"In our review, we found that people with a higher sense of subjective well-being are likelier to survive serious disease, avoid acute illness and live longer," says Sarah Pressman, UCI associate professor of psychology & social behavior. Steve Zylius / UCI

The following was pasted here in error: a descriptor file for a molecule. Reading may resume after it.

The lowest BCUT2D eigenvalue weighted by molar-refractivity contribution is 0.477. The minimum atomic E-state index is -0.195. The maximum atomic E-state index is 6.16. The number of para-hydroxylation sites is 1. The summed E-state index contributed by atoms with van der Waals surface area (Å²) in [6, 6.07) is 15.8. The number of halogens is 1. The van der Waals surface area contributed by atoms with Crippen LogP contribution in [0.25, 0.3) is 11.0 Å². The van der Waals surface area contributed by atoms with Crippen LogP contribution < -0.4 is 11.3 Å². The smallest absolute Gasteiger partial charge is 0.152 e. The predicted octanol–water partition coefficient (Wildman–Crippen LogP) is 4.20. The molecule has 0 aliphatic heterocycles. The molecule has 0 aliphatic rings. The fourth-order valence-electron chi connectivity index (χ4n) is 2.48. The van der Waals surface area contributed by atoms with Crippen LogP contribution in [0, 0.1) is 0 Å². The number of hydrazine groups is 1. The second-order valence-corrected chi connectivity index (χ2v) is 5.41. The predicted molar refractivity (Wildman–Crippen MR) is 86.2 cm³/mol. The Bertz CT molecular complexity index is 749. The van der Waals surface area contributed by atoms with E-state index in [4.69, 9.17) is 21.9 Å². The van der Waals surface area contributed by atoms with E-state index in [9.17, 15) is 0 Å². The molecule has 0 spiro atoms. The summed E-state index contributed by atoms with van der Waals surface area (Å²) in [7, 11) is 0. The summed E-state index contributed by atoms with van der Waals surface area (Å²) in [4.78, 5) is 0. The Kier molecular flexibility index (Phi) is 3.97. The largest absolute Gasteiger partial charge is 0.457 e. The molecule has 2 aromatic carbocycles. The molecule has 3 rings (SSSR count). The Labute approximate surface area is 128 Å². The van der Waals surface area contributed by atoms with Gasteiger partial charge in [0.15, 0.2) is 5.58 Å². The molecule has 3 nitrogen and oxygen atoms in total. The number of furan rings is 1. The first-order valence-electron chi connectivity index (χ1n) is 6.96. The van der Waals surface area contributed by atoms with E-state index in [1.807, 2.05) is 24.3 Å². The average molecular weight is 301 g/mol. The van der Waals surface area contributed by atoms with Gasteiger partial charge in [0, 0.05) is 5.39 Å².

Feelings of life enjoyment and satisfaction can influence physical health according to a new review study, co-authored by Sarah Pressman, associate professor of psychology and social behavior. Researchers found that by cultivating happiness and positive perceptions, individuals can improve their immune and cardiovascular systems, as well as the body’s ability to heal from injuries. “In our review, we found that greater contentment, optimism, a sense of life purpose, low stress and other indicators of subjective well-being are tied to better health and longevity, including surviving serious diseases, and even avoiding acute illnesses,” Pressman said. Although she and the team are confident in the positive connection between a higher sense of subjective well-being and physical condition, there is still debate in the scientific community about how, and under which conditions, certain emotions affect the body. “It’s clear from this review that subjective well-being influences health, but we need to find out more,” Pressman said. “We are now looking at the full set of conditions that drive when happiness affects health – and when intervention programs aimed at well-being will work to improve physical health.” Ed Diener, professor of psychology at the University of Utah and the University of Virginia, and UCI psychology & social behavior doctoral students John Hunter and Desiree Chase were the other research team members.